Spending on R&D, by comparison — defined as expenditures in technology, innovation, and engineering — is rising. R&D, with its speculative nature, explores what is possible but unseen. Organizations investing in R&D are seeking the unknown and committing resources toward discovery. The significant expenditures committed to R&D could lead to new products and brand extensions.
Brand identity will likely become more connected to the values of invisibility. The unknown is, by nature, invisible because it has not yet taken form. Budget commitment will ensure that R&D's role in brand building will continue to grow.
Emotional Attachment Is Front and Center
We live in a period of abundant choices and a scarcity of time. We pay for access to products and services with more than money, as our attention is also currency. Getting our attention (and our money) is among the primary challenges that brands face. The emotional attachment needed to build a reliable connection between a brand and a human being is highly coveted but rarely actualized. Attention is often only granted once there is an emotional attachment at work to make the time investment a worthwhile exchange.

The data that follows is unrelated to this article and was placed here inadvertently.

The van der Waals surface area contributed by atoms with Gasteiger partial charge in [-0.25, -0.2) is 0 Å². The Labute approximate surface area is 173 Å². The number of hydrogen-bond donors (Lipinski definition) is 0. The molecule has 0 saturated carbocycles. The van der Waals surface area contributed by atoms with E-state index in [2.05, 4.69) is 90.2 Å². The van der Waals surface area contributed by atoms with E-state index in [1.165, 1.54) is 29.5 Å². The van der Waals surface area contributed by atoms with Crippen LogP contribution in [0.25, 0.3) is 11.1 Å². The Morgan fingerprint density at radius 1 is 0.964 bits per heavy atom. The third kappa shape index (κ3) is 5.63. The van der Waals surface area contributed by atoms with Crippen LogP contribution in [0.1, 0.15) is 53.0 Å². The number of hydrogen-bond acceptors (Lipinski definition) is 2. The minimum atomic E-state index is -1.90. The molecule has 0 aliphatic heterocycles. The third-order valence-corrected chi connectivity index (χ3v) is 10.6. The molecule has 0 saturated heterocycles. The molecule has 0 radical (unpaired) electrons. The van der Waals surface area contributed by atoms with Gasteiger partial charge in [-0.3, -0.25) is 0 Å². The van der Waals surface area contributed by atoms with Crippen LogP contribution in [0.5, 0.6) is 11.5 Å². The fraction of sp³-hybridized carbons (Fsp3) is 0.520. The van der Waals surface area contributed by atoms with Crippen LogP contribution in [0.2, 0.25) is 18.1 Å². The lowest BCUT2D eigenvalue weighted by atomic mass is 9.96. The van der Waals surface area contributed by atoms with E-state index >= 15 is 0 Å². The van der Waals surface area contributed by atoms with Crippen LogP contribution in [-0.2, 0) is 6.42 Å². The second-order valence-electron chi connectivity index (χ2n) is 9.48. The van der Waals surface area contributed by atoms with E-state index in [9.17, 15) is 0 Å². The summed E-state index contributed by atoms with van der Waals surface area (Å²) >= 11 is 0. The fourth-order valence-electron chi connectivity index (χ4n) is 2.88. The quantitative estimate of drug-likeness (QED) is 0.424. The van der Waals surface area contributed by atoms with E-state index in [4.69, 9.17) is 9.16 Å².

Millennials and Gen Z frequently cite that brands sharing their values is an essential way they build a connection. At the same time, trust in traditional institutions (e.g., business, government, media, and religion) is declining. Reconciling these two realities can only happen when a meaningful emotional attachment is nurtured. Emotional connection is elusive but valuable to brands. Steak-umm, a U.S.-based frozen sandwich brand, uses its Twitter feed to post irreverent, but value-based messaging designed to resonate emotionally.
Steak-umm is speaking authentically to the values of its audience. It is an unlikely example of how emotional attachment can make significant inroads toward forging a real brand connection.
The World of Data Is Flat